Poetry: I’m reading Kathleen Graber’s new book, The River Twice, which is gorgeous, Vievee Francis’s Forest Primeval, and Martha Collins’s Because What Else Could I Do, and I’m rereading Anna Swir’s Happy as a Dog’s Tail. Fiction: I’m reading Sigrid Nunez’s The Friend. Nonfiction: I’m reading Tony Hoagland’s The Art of Voice and Damon Young’s What Doesn’t Kill You Makes You Blacker.
5. Which author, in your opinion, deserves wider recognition?
Isn’t the answer to that question all but the ten wildly popular poets of the moment? There are too many underappreciated poets to name—and a lot of them live in Pittsburgh! I hope that’s not a cop-out answer.
6. What is the biggest impediment to your writing life?
I have a job I’m passionate about: I teach English to refugees and immigrants at Literacy Pittsburgh, a nonprofit. It’s simultaneously an extremely different way to interact with language —I always need to be super direct and super simple—and crazily similar to writing poems: I am literally thinking hard about every word that comes out of my mouth. This kind of work, where I’m helping others and where there are real-life problems to solve, always, always is more important to me than sitting alone in a room plunking out poems. I’m constantly battling how to balance my work life and my writing life.
7. If you could go back in time and talk to the earlier you, before you started The Woman in the Corner, what would you say?
I’d say, Nancy, remember that the desire and ability to write is a privilege—having the time, the luxury, to dig deep into your heart, your soul, your weirdo brain. Sometimes that desire can feel like a burden, but it is a privilege.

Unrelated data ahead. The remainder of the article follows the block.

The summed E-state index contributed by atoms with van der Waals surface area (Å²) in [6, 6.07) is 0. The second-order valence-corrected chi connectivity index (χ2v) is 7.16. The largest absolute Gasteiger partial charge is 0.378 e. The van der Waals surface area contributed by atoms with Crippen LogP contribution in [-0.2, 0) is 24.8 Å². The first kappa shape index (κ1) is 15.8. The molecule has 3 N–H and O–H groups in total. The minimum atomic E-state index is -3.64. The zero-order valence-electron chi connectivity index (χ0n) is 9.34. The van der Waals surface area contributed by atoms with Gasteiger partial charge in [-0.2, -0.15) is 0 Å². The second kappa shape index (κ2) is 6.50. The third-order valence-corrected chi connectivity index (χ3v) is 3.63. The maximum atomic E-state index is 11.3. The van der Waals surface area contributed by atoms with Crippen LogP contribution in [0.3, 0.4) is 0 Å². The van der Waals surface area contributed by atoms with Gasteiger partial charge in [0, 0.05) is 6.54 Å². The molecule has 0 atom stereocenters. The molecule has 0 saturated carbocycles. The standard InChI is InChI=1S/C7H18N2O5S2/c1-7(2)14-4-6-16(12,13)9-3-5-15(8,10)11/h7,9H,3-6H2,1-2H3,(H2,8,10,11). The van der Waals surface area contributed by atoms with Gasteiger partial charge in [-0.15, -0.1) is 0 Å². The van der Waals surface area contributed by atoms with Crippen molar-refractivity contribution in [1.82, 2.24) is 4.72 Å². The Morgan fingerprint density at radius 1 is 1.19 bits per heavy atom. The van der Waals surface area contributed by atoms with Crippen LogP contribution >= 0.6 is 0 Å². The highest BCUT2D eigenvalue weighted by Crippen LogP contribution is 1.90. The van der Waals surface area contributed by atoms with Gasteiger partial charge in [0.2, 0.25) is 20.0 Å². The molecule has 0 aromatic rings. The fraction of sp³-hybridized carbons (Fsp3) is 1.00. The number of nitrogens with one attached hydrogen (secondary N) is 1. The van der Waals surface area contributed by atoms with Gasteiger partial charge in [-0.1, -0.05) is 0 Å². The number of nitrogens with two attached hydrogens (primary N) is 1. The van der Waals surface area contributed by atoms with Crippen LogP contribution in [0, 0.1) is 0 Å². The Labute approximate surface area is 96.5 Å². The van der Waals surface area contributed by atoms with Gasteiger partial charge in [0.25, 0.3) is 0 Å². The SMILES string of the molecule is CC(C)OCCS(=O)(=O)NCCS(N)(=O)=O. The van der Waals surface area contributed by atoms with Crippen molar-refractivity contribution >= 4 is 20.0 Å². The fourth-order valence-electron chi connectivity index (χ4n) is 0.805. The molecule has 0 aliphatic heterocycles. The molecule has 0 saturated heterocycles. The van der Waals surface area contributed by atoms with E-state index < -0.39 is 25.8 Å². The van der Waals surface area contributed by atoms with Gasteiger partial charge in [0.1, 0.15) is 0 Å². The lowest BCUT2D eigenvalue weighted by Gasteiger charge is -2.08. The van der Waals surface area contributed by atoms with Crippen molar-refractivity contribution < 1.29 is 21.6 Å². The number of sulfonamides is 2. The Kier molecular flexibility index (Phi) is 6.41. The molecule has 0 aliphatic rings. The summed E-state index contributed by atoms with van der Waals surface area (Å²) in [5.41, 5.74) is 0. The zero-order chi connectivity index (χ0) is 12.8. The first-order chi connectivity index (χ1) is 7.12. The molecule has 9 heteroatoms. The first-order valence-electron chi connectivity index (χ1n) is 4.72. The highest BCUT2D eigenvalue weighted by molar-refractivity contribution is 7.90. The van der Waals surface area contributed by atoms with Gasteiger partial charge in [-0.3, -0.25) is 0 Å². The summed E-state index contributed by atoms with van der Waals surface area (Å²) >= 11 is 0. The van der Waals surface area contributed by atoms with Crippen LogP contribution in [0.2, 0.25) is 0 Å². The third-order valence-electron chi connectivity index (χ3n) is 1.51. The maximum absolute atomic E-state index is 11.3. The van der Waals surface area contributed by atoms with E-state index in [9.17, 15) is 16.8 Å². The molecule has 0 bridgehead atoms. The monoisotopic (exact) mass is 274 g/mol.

8. Who is your most trusted reader of your work and why?
The fiction writer, former San Francisco Bay Guardian columnist, and editor of Tiny Day Danielle Leone has been by my side writing and otherwise for many, many years. She’s a great editor and she believes in me and my poems in a way that’s astounding and comforting, but even more importantly, her writing makes me love what people can do with words and makes me want to write.
9. What is one thing you might change about the writing community or publishing industry?
Oh, please, can I do two? First, I’d let writers just be writers instead of publicists/self-promoters. And secondly, I’d find a way to magically build a larger audience for poetry. I’ve puzzled over this for forever: You’d be hard pressed to find a person who hasn’t, at some point in their lives, written a poem, harder pressed still to find a person who hasn’t read and loved a poem. However, people don’t buy poetry books as much as I wish they did and it’s difficult to get people to come to readings—even though everyone loves being read to!
10. What’s the best piece of writing advice you’ve ever heard?
Not so much advice, but words about writing. Joan Didion said, “I write entirely to find out what I’m thinking, what I’m looking at, what I see and what it means. What I want and what I fear.” The idea of beginning in not knowing is a comfort to me—there’s so much I don’t understand about the world and our human hearts. And another: A poet friend who has a super large reading audience told me that when he writes, he’s writing for the few people he thinks really get him. There’s something for me about remembering that, at the heart of it, writing is about connection—to yourself, to those you love, and then, hopefully, to others—that is really important to me. This is what makes me want to start tapping the keyboard.